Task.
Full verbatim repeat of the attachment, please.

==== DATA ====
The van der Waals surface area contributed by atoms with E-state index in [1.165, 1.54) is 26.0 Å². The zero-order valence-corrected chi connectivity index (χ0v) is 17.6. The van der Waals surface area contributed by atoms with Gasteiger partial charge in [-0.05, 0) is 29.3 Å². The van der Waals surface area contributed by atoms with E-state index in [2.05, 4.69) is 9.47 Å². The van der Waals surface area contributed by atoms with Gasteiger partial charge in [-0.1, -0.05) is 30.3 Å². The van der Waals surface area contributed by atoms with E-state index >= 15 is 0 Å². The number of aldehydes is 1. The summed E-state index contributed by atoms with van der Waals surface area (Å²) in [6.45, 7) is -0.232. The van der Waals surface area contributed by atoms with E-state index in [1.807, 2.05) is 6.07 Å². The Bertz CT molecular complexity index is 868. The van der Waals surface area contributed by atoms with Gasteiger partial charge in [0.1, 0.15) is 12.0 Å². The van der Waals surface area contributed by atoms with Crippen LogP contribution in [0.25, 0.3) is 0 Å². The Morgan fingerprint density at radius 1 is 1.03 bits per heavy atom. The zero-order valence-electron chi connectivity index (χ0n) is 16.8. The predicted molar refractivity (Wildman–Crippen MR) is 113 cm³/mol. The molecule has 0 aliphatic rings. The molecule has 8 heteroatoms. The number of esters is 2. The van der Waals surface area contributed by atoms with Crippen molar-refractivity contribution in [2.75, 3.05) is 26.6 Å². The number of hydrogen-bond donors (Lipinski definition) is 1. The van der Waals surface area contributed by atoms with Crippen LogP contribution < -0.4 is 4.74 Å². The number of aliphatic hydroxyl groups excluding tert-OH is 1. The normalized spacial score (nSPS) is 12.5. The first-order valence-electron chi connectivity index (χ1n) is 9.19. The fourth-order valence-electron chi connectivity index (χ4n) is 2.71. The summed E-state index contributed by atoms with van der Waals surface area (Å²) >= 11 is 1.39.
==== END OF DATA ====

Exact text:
The van der Waals surface area contributed by atoms with E-state index in [1.165, 1.54) is 26.0 Å². The zero-order valence-corrected chi connectivity index (χ0v) is 17.6. The van der Waals surface area contributed by atoms with Gasteiger partial charge in [-0.05, 0) is 29.3 Å². The van der Waals surface area contributed by atoms with E-state index in [2.05, 4.69) is 9.47 Å². The van der Waals surface area contributed by atoms with Gasteiger partial charge in [-0.1, -0.05) is 30.3 Å². The van der Waals surface area contributed by atoms with E-state index >= 15 is 0 Å². The number of aldehydes is 1. The summed E-state index contributed by atoms with van der Waals surface area (Å²) in [6.45, 7) is -0.232. The van der Waals surface area contributed by atoms with E-state index in [1.807, 2.05) is 6.07 Å². The Bertz CT molecular complexity index is 868. The van der Waals surface area contributed by atoms with Gasteiger partial charge in [0.1, 0.15) is 12.0 Å². The van der Waals surface area contributed by atoms with Crippen LogP contribution in [0.25, 0.3) is 0 Å². The Morgan fingerprint density at radius 1 is 1.03 bits per heavy atom. The zero-order valence-electron chi connectivity index (χ0n) is 16.8. The predicted molar refractivity (Wildman–Crippen MR) is 113 cm³/mol. The molecule has 0 aliphatic rings. The molecule has 8 heteroatoms. The number of esters is 2. The van der Waals surface area contributed by atoms with Crippen molar-refractivity contribution in [2.75, 3.05) is 26.6 Å². The number of hydrogen-bond donors (Lipinski definition) is 1. The van der Waals surface area contributed by atoms with Crippen LogP contribution < -0.4 is 4.74 Å². The number of aliphatic hydroxyl groups excluding tert-OH is 1. The normalized spacial score (nSPS) is 12.5. The first-order valence-electron chi connectivity index (χ1n) is 9.19. The fourth-order valence-electron chi connectivity index (χ4n) is 2.71. The summed E-state index contributed by atoms with van der Waals surface area (Å²) >= 11 is 1.39.